“I’m an anesthesiologist, you’re a pharmacist… Better living through chemistry,” she said. Of course I’m having really intense contractions by the time I ask for the epidural to be placed. We get through it with the help of the nitrous oxide.
They sleep me through the night getting me through active labor watching my cervix dilate up to the full 10 cm. at one point in the late morning the doctor measures me and says “I’m going to call that 9.8 cm and fully effaced. There’s a small right anterior lip. You could start pushing now, but it’s going to be more work, so why would you want to do that when we can just wait for the Ptosin to finish the job. We’ll start pushing at 1:30pm.”
So I gathered my crew, just in time to fire them all later. Turns out for me I liked a lot of support for contractions, but pushing was a pretty solitary affair. Just my husband and the rockstar OB, Dr. Ali Lewis. She called herself a wannabe midwife and had the medical student Autumn and one of the new nurses assisting. Both of them were sweating bullets while I leaned on them. Dr. Lewis had me pushing my feet into their chests, one on each side, like a modified happy baby. It was a bit awkward because due to my epidural I didn’t have enough strength in my left leg to walk or be on my hands and knees. I pushed for 3 1/2 hours. I pushed so hard, I remember asking Dr. Lewis if women ever stroke out or have their eyes pop out of their head when they are pushing. She reassured me that the most that happens is broken blood vessels in the eye.
My husband was amazing. He definitely got me through it. And the prize came at the end. But at that point I could barely see straight. Bless Amy the RN for getting him introduced to the breast right away. He was a swell sport and was happy to latch right away. A good eater right out of the gate!
Waiting out 48 hour postpartum sepsis watch. We had a lot of tests done today. Angel assessed his hearing (he passed). He had his heel stuck for PKU and hypothyroidism. He had his forehead scanned for jaundice and bilirubin levels. He was assessed for cardiac defects. He had his footprints taken. People started remarking he had red hair. I couldn’t tell at this point. Things were still a bit of a blur. I felt like I’d been run over by a truck. Initiating movements were especially painful. I requested a lactation consultant come to help with feedings. I had a really hard time moving which made the micro-adjustments breastfeeding positioning requires really difficult. All my little muscles and ligaments in my back and hips had been strained to the max. He was a trooper, and even entertained his aunt coming to visit.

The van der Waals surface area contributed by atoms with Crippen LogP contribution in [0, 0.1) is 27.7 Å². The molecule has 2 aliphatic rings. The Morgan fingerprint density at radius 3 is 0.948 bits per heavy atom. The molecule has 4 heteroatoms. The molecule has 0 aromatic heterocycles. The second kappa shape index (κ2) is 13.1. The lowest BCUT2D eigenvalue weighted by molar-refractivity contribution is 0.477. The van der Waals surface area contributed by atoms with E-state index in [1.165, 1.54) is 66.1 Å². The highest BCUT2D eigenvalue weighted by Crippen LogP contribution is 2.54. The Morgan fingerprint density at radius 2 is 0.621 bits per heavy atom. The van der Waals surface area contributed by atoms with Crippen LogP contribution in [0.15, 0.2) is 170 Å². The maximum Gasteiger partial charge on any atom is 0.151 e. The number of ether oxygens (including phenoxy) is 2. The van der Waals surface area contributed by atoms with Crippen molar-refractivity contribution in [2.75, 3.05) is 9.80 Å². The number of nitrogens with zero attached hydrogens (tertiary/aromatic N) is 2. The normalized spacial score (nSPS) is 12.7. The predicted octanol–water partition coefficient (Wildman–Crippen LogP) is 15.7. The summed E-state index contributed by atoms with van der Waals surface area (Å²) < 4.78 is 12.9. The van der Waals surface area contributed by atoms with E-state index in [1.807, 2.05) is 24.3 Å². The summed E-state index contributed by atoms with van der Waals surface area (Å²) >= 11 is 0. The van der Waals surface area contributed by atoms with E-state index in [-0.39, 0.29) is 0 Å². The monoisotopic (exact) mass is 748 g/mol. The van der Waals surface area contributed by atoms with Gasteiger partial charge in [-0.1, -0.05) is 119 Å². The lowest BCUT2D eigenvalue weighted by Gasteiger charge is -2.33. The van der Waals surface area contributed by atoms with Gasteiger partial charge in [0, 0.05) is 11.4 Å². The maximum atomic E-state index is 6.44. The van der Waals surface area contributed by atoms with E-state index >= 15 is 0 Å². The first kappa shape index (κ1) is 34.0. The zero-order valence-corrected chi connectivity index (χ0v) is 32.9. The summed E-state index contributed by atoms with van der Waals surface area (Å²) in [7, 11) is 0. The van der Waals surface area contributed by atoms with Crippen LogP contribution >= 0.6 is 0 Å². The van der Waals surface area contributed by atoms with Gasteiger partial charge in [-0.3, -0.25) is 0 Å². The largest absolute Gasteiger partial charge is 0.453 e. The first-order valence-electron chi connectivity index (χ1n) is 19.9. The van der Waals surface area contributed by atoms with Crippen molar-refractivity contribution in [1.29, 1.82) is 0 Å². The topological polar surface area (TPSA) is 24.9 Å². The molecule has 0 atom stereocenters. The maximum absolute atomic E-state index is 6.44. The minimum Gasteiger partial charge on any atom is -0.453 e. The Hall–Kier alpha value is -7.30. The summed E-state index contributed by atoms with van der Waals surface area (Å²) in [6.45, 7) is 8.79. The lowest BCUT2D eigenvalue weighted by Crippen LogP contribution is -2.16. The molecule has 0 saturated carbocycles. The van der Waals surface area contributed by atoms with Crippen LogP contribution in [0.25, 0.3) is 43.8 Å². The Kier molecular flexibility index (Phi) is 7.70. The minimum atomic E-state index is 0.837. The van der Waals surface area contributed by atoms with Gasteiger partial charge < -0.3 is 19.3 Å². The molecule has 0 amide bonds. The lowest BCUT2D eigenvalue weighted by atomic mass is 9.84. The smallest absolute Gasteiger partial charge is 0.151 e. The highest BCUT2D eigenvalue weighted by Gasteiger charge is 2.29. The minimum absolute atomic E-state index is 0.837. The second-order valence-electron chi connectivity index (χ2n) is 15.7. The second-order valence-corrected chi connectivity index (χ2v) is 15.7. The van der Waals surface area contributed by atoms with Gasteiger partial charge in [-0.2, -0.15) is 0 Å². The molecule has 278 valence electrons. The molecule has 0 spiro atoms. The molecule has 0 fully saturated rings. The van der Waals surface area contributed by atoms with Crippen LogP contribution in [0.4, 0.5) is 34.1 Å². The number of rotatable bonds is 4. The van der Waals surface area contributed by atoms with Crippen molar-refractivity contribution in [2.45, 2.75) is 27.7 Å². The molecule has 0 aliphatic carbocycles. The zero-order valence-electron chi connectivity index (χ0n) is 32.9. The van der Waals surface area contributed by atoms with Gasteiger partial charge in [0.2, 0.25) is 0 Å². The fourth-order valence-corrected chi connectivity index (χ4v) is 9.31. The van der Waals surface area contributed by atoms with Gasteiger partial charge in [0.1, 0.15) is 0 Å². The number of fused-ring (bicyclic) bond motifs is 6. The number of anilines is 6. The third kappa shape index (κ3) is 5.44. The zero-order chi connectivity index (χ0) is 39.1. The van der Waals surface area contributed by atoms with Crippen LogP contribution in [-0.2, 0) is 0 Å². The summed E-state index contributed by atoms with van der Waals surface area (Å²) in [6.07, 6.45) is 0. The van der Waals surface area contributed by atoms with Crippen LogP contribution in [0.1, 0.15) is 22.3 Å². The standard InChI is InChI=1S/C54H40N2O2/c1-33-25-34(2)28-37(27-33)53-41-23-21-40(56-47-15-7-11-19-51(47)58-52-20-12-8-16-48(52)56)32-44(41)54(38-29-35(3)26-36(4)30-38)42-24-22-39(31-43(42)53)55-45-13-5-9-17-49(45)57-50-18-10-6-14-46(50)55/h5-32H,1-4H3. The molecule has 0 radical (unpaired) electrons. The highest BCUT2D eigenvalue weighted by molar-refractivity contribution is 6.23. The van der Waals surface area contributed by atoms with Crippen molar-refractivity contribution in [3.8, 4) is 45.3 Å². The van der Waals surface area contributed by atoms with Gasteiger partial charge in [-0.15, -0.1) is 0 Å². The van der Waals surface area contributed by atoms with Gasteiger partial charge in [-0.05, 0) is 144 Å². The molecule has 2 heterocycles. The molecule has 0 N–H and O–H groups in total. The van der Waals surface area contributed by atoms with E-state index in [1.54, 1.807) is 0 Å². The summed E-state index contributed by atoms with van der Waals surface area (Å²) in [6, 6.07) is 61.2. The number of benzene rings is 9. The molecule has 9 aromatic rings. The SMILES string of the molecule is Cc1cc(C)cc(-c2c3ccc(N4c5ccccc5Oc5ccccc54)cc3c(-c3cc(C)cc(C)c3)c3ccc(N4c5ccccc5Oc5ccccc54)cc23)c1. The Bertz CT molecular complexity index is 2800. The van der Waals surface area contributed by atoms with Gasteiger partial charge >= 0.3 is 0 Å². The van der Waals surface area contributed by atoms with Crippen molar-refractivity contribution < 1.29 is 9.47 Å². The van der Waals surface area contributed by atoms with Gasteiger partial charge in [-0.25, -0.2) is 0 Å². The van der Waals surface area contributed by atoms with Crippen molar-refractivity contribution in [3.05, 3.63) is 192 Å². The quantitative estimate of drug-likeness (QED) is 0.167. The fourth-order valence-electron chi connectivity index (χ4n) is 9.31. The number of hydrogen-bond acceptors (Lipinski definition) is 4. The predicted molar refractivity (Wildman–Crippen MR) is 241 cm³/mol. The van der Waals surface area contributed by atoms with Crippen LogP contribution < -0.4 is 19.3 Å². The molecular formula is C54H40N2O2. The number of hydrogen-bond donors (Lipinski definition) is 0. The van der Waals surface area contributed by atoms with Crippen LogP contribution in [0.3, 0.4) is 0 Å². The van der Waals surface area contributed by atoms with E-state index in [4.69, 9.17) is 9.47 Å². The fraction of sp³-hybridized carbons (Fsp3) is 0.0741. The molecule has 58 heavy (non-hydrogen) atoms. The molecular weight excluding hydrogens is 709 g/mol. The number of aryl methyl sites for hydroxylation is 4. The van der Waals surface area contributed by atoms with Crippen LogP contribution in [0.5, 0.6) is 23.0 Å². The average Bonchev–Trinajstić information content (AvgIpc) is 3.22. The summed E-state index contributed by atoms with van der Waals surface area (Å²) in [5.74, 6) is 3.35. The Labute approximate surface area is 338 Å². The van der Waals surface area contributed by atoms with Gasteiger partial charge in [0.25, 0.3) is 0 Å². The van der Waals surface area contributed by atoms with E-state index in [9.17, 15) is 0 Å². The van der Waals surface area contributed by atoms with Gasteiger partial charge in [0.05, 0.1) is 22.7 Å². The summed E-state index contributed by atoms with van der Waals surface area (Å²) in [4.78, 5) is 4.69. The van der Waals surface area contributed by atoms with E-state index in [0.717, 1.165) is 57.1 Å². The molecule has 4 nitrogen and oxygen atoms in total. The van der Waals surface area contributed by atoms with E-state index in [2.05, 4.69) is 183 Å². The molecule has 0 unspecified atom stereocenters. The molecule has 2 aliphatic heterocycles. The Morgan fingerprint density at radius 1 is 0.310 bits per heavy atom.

The night was hard. Rock-bottom hard. My husband calls the night nurse because I’m crying uncontrollably. It’s so painful to move I can’t get to the bathroom. My son is next to me. I’m responsible for this tiny being. The night nurse Marsha looks to be in her sixties with a high blond beehive. She’s seen every trend come and go. She adds much needed perspective. She says they look at you and see a pillow full of milk and have a way of making everything seem like an emergency. You don’t have to play along, she said. She took Lake and swaddled him up tightly and placed him in the bassinet, and got me a hot pack and an abdominal binder, and let me sleep all night.
Then it’s morning. The day nurse freaked out… you haven’t fed him since when? Midnight?! Well, the night nurse was fine with it. We had the feeling she’d seen a lot of babies survive over the years. We got him on the breast for his colostrum breakfast around 9:30am. Lake took it all in stride. He passed his final bilirubin check by the RN with the essential tremor who offered him a pacifier with sugar on it to sooth him for his heel stick. I was really surprised this was offered, and adamant that he not receive this. Instead I vigorously shushed him and kissed his face throughout, then breastfed him directly afterwards. He did great.
Discharge day! I’m not accustomed to being on the patient side of the discharge process. Of course I could relate, but its hard to be a patient patient after the OB and the pediatrician come in super early and say you’re cleared to go home. But all the paperwork and the RN teachings, and the communication among the team, of course turns it into an all day affair. We have our celebration lunch in our room, which at this point I’ve been in non-stop for days on end. I start getting ICU induced dementia. I just about leave AMA when the carseat straps can’t be adjusted to fit his shoulders and chest snugly enough on their smallest setting. I’m a raving crying wreck. Finally, we are cleared to go home around dinnertime.
Home at last.